Leaving your car running unattended might warm your vehicle up during these winter months, but it can also be illegal.
The obvious concern with leaving your car running unattended is that it can be stolen and police say when that happens they have to dedicate several officers to the case which ties up their already limited resources.
Getting into a freezing car is an experience just about all of us try to avoid.
"Generally in the morning, I'll go out and fire it up for 5-10 minutes," said John Parker, a Reno driver.
"This time of year? I just did it when i left work," said Randy Ewert, another driver.
"I usually go out by like 7:45 to warm it up," said Stevi Tathan. "It takes like 15 minutes to warm up."
But Reno Police say if you do that on a public street, you will be cited and fined for more than a hundred dollars. Sergeant Rob VanDiest says police get about two calls a week during the winter from people who have their cars stolen after leaving them running unattended.
"In fact, right now, we are watching a car that was just stolen when someone went inside and we're just waiting to see if anyone comes back to that as we speak," said VanDiest.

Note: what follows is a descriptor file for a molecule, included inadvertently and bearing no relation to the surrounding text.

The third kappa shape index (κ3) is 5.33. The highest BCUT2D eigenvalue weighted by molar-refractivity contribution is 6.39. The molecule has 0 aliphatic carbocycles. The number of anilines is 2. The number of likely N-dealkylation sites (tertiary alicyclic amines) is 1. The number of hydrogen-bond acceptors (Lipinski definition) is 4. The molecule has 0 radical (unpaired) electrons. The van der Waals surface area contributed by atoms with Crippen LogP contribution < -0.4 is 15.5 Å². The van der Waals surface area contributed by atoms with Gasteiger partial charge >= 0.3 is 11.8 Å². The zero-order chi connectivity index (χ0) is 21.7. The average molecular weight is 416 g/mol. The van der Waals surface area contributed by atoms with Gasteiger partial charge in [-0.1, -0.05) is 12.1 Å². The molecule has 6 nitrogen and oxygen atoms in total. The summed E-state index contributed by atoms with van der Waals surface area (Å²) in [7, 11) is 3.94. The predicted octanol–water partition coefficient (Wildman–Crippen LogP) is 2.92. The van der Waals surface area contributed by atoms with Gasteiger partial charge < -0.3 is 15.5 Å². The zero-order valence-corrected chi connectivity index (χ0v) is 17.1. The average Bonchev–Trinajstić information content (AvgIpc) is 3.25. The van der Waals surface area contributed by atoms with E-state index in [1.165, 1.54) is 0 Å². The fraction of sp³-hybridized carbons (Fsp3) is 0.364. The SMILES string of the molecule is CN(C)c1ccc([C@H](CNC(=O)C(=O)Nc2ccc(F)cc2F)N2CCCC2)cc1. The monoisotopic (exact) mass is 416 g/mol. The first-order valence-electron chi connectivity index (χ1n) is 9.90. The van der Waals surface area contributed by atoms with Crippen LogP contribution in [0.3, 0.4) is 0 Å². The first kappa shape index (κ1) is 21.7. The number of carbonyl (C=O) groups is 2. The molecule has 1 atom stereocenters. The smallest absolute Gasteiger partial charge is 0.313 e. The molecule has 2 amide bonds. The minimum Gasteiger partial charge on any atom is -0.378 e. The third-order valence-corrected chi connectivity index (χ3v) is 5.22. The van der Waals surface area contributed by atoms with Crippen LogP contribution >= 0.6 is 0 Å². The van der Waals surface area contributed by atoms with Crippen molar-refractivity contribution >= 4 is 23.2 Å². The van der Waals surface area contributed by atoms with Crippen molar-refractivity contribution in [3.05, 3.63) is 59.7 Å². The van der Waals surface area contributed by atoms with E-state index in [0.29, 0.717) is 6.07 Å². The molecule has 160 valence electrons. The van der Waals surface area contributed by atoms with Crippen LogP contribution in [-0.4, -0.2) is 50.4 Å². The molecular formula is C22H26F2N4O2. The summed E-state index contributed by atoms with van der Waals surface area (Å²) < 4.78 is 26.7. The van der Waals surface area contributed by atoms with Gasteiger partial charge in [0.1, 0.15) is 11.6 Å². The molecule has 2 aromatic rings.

One driver we spoke with says he understands the risk, but instead of no longer doing it, he's decided to improvise.
"I've got a keyless lock so I can lock the car," said Ewert. "I come back and key in the combo get in the car and drive away."
Sergeant VanDiest says he understands the need to stay warm, but wants drivers to understand the police department's need to patrol other crimes with a full staff.
"Look at the manpower we have now on this one: where an individual left their car running," said Sgt VanDiest. "Now, I've got 4-5 guys watching this stolen car and it just ties us up."
Sgt VanDiest says the Reno Police Department typically gets about 50 calls a year about unattended vehicles being stolen. He says most of those cases were crimes of opportunity where a passerby simply used the vehicle to drive home or to work.